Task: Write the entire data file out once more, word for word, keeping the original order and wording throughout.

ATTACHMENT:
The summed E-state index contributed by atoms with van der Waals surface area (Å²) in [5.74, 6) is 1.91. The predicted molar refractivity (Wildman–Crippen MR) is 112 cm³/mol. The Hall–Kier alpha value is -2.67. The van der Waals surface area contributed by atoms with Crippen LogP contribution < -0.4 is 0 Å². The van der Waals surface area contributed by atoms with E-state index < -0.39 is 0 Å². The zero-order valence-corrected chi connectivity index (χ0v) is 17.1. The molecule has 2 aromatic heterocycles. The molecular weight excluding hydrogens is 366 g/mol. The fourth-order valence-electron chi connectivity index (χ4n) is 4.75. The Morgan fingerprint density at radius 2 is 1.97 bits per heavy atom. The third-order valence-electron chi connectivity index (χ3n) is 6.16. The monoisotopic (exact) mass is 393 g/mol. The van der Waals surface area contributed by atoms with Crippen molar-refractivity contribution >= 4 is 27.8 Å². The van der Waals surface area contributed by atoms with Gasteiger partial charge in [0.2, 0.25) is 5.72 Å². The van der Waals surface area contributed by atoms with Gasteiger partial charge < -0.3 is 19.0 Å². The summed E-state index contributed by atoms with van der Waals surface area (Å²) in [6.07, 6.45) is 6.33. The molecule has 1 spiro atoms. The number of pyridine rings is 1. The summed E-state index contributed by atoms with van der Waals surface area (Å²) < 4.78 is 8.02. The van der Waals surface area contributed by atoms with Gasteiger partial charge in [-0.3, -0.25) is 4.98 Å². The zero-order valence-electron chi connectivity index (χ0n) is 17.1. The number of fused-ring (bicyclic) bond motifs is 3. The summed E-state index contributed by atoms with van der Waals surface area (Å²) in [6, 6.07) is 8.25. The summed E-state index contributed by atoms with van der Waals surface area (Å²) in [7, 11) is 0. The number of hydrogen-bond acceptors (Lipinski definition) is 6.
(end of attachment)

The summed E-state index contributed by atoms with van der Waals surface area (Å²) in [5.74, 6) is 1.91. The predicted molar refractivity (Wildman–Crippen MR) is 112 cm³/mol. The Hall–Kier alpha value is -2.67. The van der Waals surface area contributed by atoms with Crippen LogP contribution < -0.4 is 0 Å². The van der Waals surface area contributed by atoms with E-state index < -0.39 is 0 Å². The zero-order valence-corrected chi connectivity index (χ0v) is 17.1. The molecule has 2 aromatic heterocycles. The molecular weight excluding hydrogens is 366 g/mol. The fourth-order valence-electron chi connectivity index (χ4n) is 4.75. The Morgan fingerprint density at radius 2 is 1.97 bits per heavy atom. The third-order valence-electron chi connectivity index (χ3n) is 6.16. The monoisotopic (exact) mass is 393 g/mol. The van der Waals surface area contributed by atoms with Crippen molar-refractivity contribution >= 4 is 27.8 Å². The van der Waals surface area contributed by atoms with Gasteiger partial charge in [0.2, 0.25) is 5.72 Å². The van der Waals surface area contributed by atoms with Gasteiger partial charge < -0.3 is 19.0 Å². The summed E-state index contributed by atoms with van der Waals surface area (Å²) in [6.07, 6.45) is 6.33. The molecule has 1 spiro atoms. The number of pyridine rings is 1. The summed E-state index contributed by atoms with van der Waals surface area (Å²) < 4.78 is 8.02. The van der Waals surface area contributed by atoms with Gasteiger partial charge in [-0.3, -0.25) is 4.98 Å². The zero-order valence-electron chi connectivity index (χ0n) is 17.1. The number of fused-ring (bicyclic) bond motifs is 3. The summed E-state index contributed by atoms with van der Waals surface area (Å²) in [6, 6.07) is 8.25. The summed E-state index contributed by atoms with van der Waals surface area (Å²) in [7, 11) is 0. The number of hydrogen-bond acceptors (Lipinski definition) is 6.